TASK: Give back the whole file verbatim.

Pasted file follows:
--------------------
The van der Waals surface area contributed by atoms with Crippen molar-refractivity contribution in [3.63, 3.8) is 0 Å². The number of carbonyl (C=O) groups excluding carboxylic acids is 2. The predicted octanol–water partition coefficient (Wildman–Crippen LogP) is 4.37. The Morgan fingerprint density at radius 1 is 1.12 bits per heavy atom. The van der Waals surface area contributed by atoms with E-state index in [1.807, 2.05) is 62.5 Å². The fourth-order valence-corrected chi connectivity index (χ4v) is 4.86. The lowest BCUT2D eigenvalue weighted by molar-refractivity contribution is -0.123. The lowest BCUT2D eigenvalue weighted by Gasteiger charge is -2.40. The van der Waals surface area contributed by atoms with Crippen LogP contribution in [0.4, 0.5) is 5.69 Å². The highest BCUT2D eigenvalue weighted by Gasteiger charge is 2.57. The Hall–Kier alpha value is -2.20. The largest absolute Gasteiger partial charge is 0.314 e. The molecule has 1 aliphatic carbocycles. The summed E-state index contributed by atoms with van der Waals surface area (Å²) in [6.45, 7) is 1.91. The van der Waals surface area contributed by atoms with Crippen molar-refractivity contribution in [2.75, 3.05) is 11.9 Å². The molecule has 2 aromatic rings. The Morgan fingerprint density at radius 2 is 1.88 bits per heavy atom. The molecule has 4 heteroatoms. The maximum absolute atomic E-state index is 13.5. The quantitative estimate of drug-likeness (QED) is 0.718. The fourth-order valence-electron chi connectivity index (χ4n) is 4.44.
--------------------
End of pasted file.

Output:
The van der Waals surface area contributed by atoms with Crippen molar-refractivity contribution in [3.63, 3.8) is 0 Å². The number of carbonyl (C=O) groups excluding carboxylic acids is 2. The predicted octanol–water partition coefficient (Wildman–Crippen LogP) is 4.37. The Morgan fingerprint density at radius 1 is 1.12 bits per heavy atom. The van der Waals surface area contributed by atoms with E-state index in [1.807, 2.05) is 62.5 Å². The fourth-order valence-corrected chi connectivity index (χ4v) is 4.86. The lowest BCUT2D eigenvalue weighted by molar-refractivity contribution is -0.123. The lowest BCUT2D eigenvalue weighted by Gasteiger charge is -2.40. The van der Waals surface area contributed by atoms with Crippen LogP contribution in [0.4, 0.5) is 5.69 Å². The highest BCUT2D eigenvalue weighted by Gasteiger charge is 2.57. The Hall–Kier alpha value is -2.20. The largest absolute Gasteiger partial charge is 0.314 e. The molecule has 1 aliphatic carbocycles. The summed E-state index contributed by atoms with van der Waals surface area (Å²) in [6.45, 7) is 1.91. The van der Waals surface area contributed by atoms with Crippen molar-refractivity contribution in [2.75, 3.05) is 11.9 Å². The molecule has 2 aromatic rings. The Morgan fingerprint density at radius 2 is 1.88 bits per heavy atom. The molecule has 4 heteroatoms. The maximum absolute atomic E-state index is 13.5. The quantitative estimate of drug-likeness (QED) is 0.718. The fourth-order valence-electron chi connectivity index (χ4n) is 4.44.